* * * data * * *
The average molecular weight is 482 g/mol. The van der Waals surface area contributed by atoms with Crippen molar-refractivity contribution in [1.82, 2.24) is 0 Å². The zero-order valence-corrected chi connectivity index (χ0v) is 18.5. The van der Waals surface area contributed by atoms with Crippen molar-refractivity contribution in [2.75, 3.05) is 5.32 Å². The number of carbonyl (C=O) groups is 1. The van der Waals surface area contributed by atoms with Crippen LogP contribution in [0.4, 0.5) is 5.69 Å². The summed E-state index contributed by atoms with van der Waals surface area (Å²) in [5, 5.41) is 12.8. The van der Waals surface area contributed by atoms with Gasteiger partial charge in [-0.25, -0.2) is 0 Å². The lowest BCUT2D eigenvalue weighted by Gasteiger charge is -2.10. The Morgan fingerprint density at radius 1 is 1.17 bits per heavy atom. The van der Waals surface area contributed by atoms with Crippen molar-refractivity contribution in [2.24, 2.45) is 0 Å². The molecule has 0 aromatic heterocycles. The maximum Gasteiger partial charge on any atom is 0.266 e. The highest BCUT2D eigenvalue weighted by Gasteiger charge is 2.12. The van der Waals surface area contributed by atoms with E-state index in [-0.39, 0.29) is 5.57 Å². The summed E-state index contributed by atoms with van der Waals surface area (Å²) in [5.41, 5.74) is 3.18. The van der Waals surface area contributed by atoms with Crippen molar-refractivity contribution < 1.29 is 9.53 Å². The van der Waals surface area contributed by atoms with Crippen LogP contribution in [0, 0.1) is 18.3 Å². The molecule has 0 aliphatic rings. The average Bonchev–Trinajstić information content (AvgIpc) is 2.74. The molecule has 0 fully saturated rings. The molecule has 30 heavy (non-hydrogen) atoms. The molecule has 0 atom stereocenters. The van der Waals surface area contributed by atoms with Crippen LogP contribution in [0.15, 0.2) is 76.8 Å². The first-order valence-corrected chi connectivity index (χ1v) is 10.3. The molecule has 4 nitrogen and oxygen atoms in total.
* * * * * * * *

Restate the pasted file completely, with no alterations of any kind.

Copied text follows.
The average molecular weight is 482 g/mol. The van der Waals surface area contributed by atoms with Crippen molar-refractivity contribution in [1.82, 2.24) is 0 Å². The zero-order valence-corrected chi connectivity index (χ0v) is 18.5. The van der Waals surface area contributed by atoms with Crippen molar-refractivity contribution in [2.75, 3.05) is 5.32 Å². The number of carbonyl (C=O) groups is 1. The van der Waals surface area contributed by atoms with Crippen LogP contribution in [0.4, 0.5) is 5.69 Å². The summed E-state index contributed by atoms with van der Waals surface area (Å²) in [5, 5.41) is 12.8. The van der Waals surface area contributed by atoms with Gasteiger partial charge in [-0.25, -0.2) is 0 Å². The lowest BCUT2D eigenvalue weighted by Gasteiger charge is -2.10. The Morgan fingerprint density at radius 1 is 1.17 bits per heavy atom. The van der Waals surface area contributed by atoms with Crippen molar-refractivity contribution in [2.24, 2.45) is 0 Å². The molecule has 0 aromatic heterocycles. The maximum Gasteiger partial charge on any atom is 0.266 e. The highest BCUT2D eigenvalue weighted by Gasteiger charge is 2.12. The van der Waals surface area contributed by atoms with E-state index in [-0.39, 0.29) is 5.57 Å². The summed E-state index contributed by atoms with van der Waals surface area (Å²) in [5.41, 5.74) is 3.18. The van der Waals surface area contributed by atoms with Crippen molar-refractivity contribution < 1.29 is 9.53 Å². The van der Waals surface area contributed by atoms with Crippen LogP contribution in [0, 0.1) is 18.3 Å². The molecule has 0 aliphatic rings. The average Bonchev–Trinajstić information content (AvgIpc) is 2.74. The molecule has 0 fully saturated rings. The molecule has 30 heavy (non-hydrogen) atoms. The molecule has 0 atom stereocenters. The van der Waals surface area contributed by atoms with Crippen LogP contribution in [0.15, 0.2) is 76.8 Å². The first-order valence-corrected chi connectivity index (χ1v) is 10.3. The molecule has 4 nitrogen and oxygen atoms in total.